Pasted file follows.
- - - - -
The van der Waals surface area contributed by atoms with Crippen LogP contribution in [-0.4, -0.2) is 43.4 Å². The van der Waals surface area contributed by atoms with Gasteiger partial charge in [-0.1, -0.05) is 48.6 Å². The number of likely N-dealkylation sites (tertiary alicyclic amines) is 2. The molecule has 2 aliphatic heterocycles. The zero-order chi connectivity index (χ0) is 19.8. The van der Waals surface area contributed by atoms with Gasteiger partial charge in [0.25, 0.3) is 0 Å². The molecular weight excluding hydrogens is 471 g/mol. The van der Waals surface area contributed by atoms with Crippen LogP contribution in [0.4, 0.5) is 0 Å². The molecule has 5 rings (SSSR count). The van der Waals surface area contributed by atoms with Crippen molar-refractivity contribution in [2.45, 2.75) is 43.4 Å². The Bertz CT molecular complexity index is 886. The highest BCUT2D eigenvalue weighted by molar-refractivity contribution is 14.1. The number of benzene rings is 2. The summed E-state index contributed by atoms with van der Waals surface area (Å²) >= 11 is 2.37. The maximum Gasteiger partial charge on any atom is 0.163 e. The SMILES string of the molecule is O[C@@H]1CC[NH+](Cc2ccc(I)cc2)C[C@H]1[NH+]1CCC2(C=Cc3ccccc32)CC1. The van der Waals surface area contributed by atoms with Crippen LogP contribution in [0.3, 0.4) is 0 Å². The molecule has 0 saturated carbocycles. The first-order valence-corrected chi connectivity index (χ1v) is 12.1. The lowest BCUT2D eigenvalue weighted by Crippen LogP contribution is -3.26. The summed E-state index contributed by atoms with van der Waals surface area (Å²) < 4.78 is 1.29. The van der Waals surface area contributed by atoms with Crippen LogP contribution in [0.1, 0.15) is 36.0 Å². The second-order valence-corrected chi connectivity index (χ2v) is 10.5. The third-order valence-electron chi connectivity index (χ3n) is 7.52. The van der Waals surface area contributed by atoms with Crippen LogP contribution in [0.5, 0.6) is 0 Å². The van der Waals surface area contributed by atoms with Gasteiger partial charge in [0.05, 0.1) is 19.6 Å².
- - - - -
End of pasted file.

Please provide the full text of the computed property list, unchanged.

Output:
The van der Waals surface area contributed by atoms with Crippen LogP contribution in [-0.4, -0.2) is 43.4 Å². The van der Waals surface area contributed by atoms with Gasteiger partial charge in [-0.1, -0.05) is 48.6 Å². The number of likely N-dealkylation sites (tertiary alicyclic amines) is 2. The molecule has 2 aliphatic heterocycles. The zero-order chi connectivity index (χ0) is 19.8. The van der Waals surface area contributed by atoms with Gasteiger partial charge in [0.25, 0.3) is 0 Å². The molecular weight excluding hydrogens is 471 g/mol. The van der Waals surface area contributed by atoms with Crippen LogP contribution in [0.4, 0.5) is 0 Å². The molecule has 5 rings (SSSR count). The van der Waals surface area contributed by atoms with Crippen molar-refractivity contribution in [2.45, 2.75) is 43.4 Å². The Bertz CT molecular complexity index is 886. The highest BCUT2D eigenvalue weighted by molar-refractivity contribution is 14.1. The number of benzene rings is 2. The summed E-state index contributed by atoms with van der Waals surface area (Å²) >= 11 is 2.37. The maximum Gasteiger partial charge on any atom is 0.163 e. The SMILES string of the molecule is O[C@@H]1CC[NH+](Cc2ccc(I)cc2)C[C@H]1[NH+]1CCC2(C=Cc3ccccc32)CC1. The van der Waals surface area contributed by atoms with Crippen LogP contribution in [0.3, 0.4) is 0 Å². The molecule has 0 saturated carbocycles. The first-order valence-corrected chi connectivity index (χ1v) is 12.1. The lowest BCUT2D eigenvalue weighted by Crippen LogP contribution is -3.26. The summed E-state index contributed by atoms with van der Waals surface area (Å²) < 4.78 is 1.29. The van der Waals surface area contributed by atoms with Crippen LogP contribution in [0.1, 0.15) is 36.0 Å². The second-order valence-corrected chi connectivity index (χ2v) is 10.5. The third-order valence-electron chi connectivity index (χ3n) is 7.52. The van der Waals surface area contributed by atoms with Crippen LogP contribution in [0.5, 0.6) is 0 Å². The van der Waals surface area contributed by atoms with Gasteiger partial charge in [0.05, 0.1) is 19.6 Å².